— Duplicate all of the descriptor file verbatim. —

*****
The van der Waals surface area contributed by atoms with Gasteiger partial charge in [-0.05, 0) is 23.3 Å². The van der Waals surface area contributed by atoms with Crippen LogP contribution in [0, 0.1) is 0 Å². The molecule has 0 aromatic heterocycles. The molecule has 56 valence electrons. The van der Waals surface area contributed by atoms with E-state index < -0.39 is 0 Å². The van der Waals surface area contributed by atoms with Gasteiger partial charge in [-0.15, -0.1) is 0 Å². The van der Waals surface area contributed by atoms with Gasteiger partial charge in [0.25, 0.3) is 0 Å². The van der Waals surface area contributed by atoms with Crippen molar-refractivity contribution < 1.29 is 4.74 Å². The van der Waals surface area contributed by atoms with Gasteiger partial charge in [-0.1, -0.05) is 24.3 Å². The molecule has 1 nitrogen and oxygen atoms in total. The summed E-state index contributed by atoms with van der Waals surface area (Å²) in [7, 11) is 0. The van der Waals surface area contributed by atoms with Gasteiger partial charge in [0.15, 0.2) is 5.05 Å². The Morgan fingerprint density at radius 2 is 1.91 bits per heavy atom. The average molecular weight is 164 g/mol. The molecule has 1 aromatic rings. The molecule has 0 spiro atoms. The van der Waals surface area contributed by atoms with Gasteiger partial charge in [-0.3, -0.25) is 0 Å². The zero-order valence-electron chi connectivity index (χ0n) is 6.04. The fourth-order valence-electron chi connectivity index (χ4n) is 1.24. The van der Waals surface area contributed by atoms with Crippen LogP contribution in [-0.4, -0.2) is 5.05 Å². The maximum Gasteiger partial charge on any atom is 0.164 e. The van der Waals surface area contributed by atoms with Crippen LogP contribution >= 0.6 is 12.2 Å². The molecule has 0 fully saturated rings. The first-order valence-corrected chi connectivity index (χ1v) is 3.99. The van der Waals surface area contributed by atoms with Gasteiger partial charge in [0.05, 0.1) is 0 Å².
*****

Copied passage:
The van der Waals surface area contributed by atoms with Gasteiger partial charge in [-0.05, 0) is 23.3 Å². The van der Waals surface area contributed by atoms with Crippen LogP contribution in [0, 0.1) is 0 Å². The molecule has 0 aromatic heterocycles. The molecule has 56 valence electrons. The van der Waals surface area contributed by atoms with E-state index < -0.39 is 0 Å². The van der Waals surface area contributed by atoms with Gasteiger partial charge in [-0.15, -0.1) is 0 Å². The van der Waals surface area contributed by atoms with Gasteiger partial charge in [0.25, 0.3) is 0 Å². The van der Waals surface area contributed by atoms with Crippen molar-refractivity contribution < 1.29 is 4.74 Å². The van der Waals surface area contributed by atoms with Gasteiger partial charge in [-0.1, -0.05) is 24.3 Å². The molecule has 1 nitrogen and oxygen atoms in total. The summed E-state index contributed by atoms with van der Waals surface area (Å²) in [7, 11) is 0. The van der Waals surface area contributed by atoms with Gasteiger partial charge in [0.15, 0.2) is 5.05 Å². The Morgan fingerprint density at radius 2 is 1.91 bits per heavy atom. The average molecular weight is 164 g/mol. The molecule has 1 aromatic rings. The molecule has 0 spiro atoms. The van der Waals surface area contributed by atoms with Gasteiger partial charge in [-0.3, -0.25) is 0 Å². The zero-order valence-electron chi connectivity index (χ0n) is 6.04. The fourth-order valence-electron chi connectivity index (χ4n) is 1.24. The van der Waals surface area contributed by atoms with Crippen LogP contribution in [-0.4, -0.2) is 5.05 Å². The maximum Gasteiger partial charge on any atom is 0.164 e. The van der Waals surface area contributed by atoms with Crippen LogP contribution >= 0.6 is 12.2 Å². The molecule has 0 fully saturated rings. The first-order valence-corrected chi connectivity index (χ1v) is 3.99. The van der Waals surface area contributed by atoms with Gasteiger partial charge in [0.05, 0.1) is 0 Å².